By “the hermit of Valldemossa” they usually intend Chopin who between November 1838 and February 1839 spent an in every respect turbulent winter with George Sand in the Charterhouse of Valldemossa, converted into an inn just some years earlier. Sand in her A winter in Mallorca writes in detail not only about the beauty of the island, but also about their miserable circumstances and the suspicion of the conservative Mallorcans towards the strangers that came from Paris, while at the same time this was one of the most fertile periods in Chopin’s life. The tourists visiting today the former cell of the couple do not know that less than three kilometers from here there is a still vivid medieval hermitage standing on the steep rocks of the seashore.
The hermitage, named after the Trinity, is rather just visited by the people from the neighborhood on Sunday mornings, when a Mass is held in the chapel. It was in the summer that we came here for the first time, and I watched in surprise that the families coming out of the church, instead of descending on the rocky path, scattered about the clearing, fires were lit, they took out the huge round tins and each started to prepare his own paella. On this murky winter evening, however, no one was upstairs at the hermitage.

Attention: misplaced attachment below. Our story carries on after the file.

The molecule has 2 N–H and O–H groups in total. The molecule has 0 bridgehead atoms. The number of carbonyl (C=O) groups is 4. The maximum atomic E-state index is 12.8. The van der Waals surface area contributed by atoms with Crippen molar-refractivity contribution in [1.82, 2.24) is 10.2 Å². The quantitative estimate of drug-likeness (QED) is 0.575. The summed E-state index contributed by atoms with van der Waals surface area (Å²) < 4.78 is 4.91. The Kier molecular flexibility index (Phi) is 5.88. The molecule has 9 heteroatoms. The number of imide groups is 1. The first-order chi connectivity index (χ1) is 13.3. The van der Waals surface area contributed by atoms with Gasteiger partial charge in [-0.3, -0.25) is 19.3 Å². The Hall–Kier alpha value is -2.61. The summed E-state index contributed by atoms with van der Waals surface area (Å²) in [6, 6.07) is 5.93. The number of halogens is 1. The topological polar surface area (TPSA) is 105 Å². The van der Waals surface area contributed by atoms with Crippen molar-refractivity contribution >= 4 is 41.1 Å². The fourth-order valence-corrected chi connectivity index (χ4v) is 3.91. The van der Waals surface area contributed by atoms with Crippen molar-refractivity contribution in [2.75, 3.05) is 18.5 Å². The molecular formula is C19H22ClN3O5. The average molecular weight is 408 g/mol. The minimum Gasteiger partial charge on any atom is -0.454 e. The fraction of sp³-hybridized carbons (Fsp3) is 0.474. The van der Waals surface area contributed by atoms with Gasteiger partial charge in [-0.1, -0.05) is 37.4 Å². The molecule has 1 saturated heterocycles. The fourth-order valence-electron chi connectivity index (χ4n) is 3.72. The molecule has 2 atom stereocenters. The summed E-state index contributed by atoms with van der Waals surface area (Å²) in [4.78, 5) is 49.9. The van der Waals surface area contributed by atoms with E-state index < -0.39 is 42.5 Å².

The tradition of the hermitage has been living here since the 13th century when Raimundus Lullus, converted into a hermit from a troubadour and royal seneschal, with the support of King Jaume II founded the school of Oriental languages in the neighboring Miramar. From then on, this rocky and wooded coastline is called “Desert de la Trinitat”, “the hermitage of the Trinity”.
The heyday of the hermitage was in the 17th century, when the venerable Joan Mir de la Concepció in 1646, not far from here, on the site of a former hermitage founded his convent named after the Egyptian hermit fathers Saint Paul and Anthony. It was him who also founded the today existing building of the Ermita de la Trinitat in 1648. The chapel was built in 1703 on the foundations of a former one.
The ruins of Joan Mir’s first “old hermitage” are still visible today in the woods, between oak trees and lime-kilns. Not far away, next to a cave an inscription from 1627 proclaims that it was the hermit’s cave of Raimundus Lullus who offered here all his works to the Holy Virgin. And from there the trail soon reaches Miramar where the great researcher of 19th-century Mallorca, the Hapsburg Archduke Luis Salvador de Austria built himself a modern hermitage on the seashore.